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Online grocery and loyalty points a focus for Loblaw

With a tough fourth quarter behind it, the grocery company continues to concentrate on what works

Loblaw Expansion 20150309

It was a tough quarter for Loblaw Companies Limited as it grappled with expenses incurred by the launch of its PC Optimum loyalty program and fallout from an industry-wide bread price-fixing scandal.

The country’s largest food retailer reported its fourth-quarter profit dropped to $19 million from $201 million a year earlier. While Loblaw cited mitigating factors such as an increase in minimum wage and healthcare reform, the alleged bread price-fixing scheme was certainly one of the most publicized challenges. But it was also a topic the company declined to comment on during a conference call with analysts last week as it continues to cooperate with the Competition Bureau during its investigation.

In December, Loblaw and its parent company George Weston Ltd. admitted their participation in what they have called an industry-wide arrangement to co-ordinate the price of bread for at least 14 years. Days later, with the threat of civil liability looming, Loblaw offered customers a $25 gift card as a goodwill gesture — a move the company said cost $107 million.

During a conference call with analysts, CEO Galen Weston did address a number of other issues related to the company’s performance and plans for growth. Here’s what we learned:

Straight to the points
Loblaw recently merged its Optimum and PC Plus points loyalty programs — arguably two of the country’s strongest rewards programs — under the PC Optimum brand. This marked a significant financial investment for the company, which recorded a $189 million charge related to the merger. The costs were associated with a higher anticipated redemption rate of points and data management to support the existing loyalty programs.

Though faced with technical glitches at its Feb.1 launch, Weston said the program was tracking well with approximately six million shoppers already converted to the newly minted program. Weston acknowledged the process of merging points had been more difficult for customers than the company would have liked, but said the PC Optimum website and app sees more than one million visits a day and members have earned and redeemed points more than 32 million times since launch.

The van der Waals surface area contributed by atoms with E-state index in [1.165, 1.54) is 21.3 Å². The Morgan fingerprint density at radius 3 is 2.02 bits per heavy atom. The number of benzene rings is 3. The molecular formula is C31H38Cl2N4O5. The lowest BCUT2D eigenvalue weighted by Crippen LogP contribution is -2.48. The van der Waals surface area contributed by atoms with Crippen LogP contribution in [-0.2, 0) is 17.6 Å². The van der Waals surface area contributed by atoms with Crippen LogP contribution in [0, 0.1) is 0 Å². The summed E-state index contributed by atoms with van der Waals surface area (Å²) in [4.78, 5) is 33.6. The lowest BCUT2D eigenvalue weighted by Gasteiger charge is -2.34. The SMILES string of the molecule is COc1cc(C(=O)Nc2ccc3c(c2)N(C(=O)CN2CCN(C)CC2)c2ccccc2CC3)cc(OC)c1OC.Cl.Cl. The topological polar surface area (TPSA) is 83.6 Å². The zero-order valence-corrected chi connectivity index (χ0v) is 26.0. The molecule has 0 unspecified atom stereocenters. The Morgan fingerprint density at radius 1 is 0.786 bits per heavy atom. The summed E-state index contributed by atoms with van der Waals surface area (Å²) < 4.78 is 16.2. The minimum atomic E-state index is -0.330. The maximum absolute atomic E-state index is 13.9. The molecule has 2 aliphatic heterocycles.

“In a future defined by those who understand their customers best, a personalized loyalty program with which millions of Canadians get engaged every day represents a unique opportunity by offering us a single view of our customers all across our retail stores, services and digital platforms,” said Weston.

Before “ramping up the full promotional engine,” Loblaw is focused on migrating customers to the new program “as quickly, as effective and as seamlessly as possible,” said Weston. “But we do expect it to have a positive influence on our top-line sales and how efficiently promotions are delivered to customers.”

Click and collect complements home delivery

Though competition continues to increase with online home delivery services, Weston feels strongly that click and collect is still an important opportunity for Loblaw. Click and collect plays a significant role in online grocery shopping, he said. At the end of Q4, 300 stores offered click and collect and the company is adding the service to approximately one store per day.

“We have a high level of conviction around the attractiveness of click and collect proposition,” he said. “If you look around the world it’s significant part of online grocery shopping in pretty much every region and every country.”

Still, home delivery will play a role in the company’s e-commerce strategy moving forward as evidenced by its partnership with Instacart. The company’s objective to ensure that as many Canadians as possible have access to either click and collect or home delivery, said Weston.

Inside job

In November, Loblaw began piloting a fee-based subscription service to offer “value and convenience” to those shopping its stores and e-commerce sites. Called PC Insiders, the program offers perks across a range of Loblaw’s products, brands and services, and costs $9.99 per month or $99 a year.

Weston said the pilot is tracking ahead of expectations in terms of adoption and generating useful insights on how its customers shop. “Ultimately, that program really has the most significant opportunity for scale when you combine it with PC Optimum,” he said. The company will look at a wide scale launch of PC Insiders once PC Optimum is fully operational.

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